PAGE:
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download pdfMexican History (HIST 392)

“Mexico, so far from God and so close to the United States.”
–Common Mexican saying

Fall 2012, Truman State University
MC208, TR 10:30-11:50
Office: KB 225A

Marc Becker
Office Hours: TR 1:30-2:30
Phone: x6036

This course surveys the history of Mexico from the earliest human inhabitation to the present. It will present different interpretations of the major themes and developments in Mexican history. A goal is to understand Mexico from the perspective of the Mexicans rather than from the point of view of the United States. It is important to understand, however, that Mexico is not a singular homogenous entity; there are “many Mexicos.” In particular, this course will emphasize the creation of Mexican identities, the role which Indigenous peoples and women have played in that creation, and how that role has changed over time.

This course meets the Intercultural Perspectives requirement of the Liberal Studies Program. As such, it will provide you with a greater knowledge and appreciation of cultural diversity through the study of encounters of Indigenous, European, and African worlds in Mexico. Hopefully this course will make you more aware of how culture has been used for political and social ends, including confronting racial discrimination, economic exploitation, and social injustice.

Our goal in this class is to challenge existing assumptions, engage alternative viewpoints, and encourage critical thinking. Through the study of history, we seek to empower ourselves to be better citizens, and to provide ourselves with the skills necessary to play a positive and educated role in society. We need to be active constituents rather than mere recipients of our education. To accomplish those tasks, we should strive to create an open and supportive learning environment. Regular attendance and active participation are also necessary. Please drop me a note if you are unable to attend, or if you have any concerns or suggestions for improving the class.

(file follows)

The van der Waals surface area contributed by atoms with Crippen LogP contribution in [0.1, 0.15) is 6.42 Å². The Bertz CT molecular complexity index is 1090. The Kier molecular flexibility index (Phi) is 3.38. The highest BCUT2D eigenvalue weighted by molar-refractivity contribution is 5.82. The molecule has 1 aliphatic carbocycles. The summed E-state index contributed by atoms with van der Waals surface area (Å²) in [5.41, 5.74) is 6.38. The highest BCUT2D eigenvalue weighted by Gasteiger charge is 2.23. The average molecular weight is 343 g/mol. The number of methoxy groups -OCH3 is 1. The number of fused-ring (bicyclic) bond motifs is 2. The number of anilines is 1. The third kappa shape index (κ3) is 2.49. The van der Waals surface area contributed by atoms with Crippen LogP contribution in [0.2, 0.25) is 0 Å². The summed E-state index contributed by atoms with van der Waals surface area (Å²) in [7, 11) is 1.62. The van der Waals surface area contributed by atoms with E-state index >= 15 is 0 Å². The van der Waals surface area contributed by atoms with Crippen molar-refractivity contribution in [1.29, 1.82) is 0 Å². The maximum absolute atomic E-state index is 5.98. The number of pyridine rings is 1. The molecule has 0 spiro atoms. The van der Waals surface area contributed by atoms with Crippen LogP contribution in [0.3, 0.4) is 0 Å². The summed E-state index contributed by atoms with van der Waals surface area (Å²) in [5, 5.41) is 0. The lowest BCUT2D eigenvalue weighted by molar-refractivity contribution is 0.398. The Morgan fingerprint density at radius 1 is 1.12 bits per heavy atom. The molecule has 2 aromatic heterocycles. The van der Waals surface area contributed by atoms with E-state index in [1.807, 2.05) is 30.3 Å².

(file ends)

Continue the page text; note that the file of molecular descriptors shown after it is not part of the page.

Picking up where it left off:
The following are the required books for this class. Read the assignments before class so that you are prepared to carry on an intelligent discussion of the material in class. Lectures and discussions will complement the readings and assume the base level of knowledge that they present, so it is critically important that you keep up with the readings. I may add additional short readings to this schedule.

Cockcroft, James D. Mexico's Revolution Then and Now. New York: Monthly Review Press, 2010. ISBN: 9781583672242

Joseph, G. M. and Timothy J. Henderson. The Mexico Reader: History, Culture, Politics. The Latin America readers. Durham: Duke University Press, 2002. ISBN: 0822330423

Russell, Philip L. The History of Mexico: From pre-conquest to present. New York: Routledge, 2010. ISBN: 9780415872379

Assignments and grades
Course grades will be based on the following assignments. You can check your grade progress on the class Blackboard web page (there is a total of 1000 possible points in the class). Assignments are due at the beginning of class, and I do not accept “drop and run” papers. Grades on late assignments will be penalized 10 percent for each day that they are late. Successful completion of all assignments is required to receive credit for this class.

Assignment                                                                              Points
Cockcroft essay (Sept 4)                                                        100
Weekly response papers (10 x 20 pts ea)                              200 pts
Hispanic Heritage Month                                                       50
Research proposal (Sept 11)                                                  50
Secondary source analysis (Sept 25)                                     100
Primary source analysis (Oct 2)                                            100
Research paper (Dec 6)                                                          200
Final exam (Dec 10)                                                                100
Participation                                                                           100

Cockcroft essay: Analyze the themes in Cockcroft. This paper should be typed, double-spaced, and about 3 pages long, and include citations a bibliography, and page numbers (100 pts).

Weekly response papers: Beginning with week 3, prepare a one-page written response to each week’s readings. Briefly state the authors’ main arguments and the evidence that they use. Examine the use of sources, methodology, and theory. Provide your own assessment or critique of the readings (20 pts ea.).

Hispanic Heritage Month: Attend one of the events from Hispanic Heritage Month, write up a brief evaluation of the event, and report back on it to class (50 pts).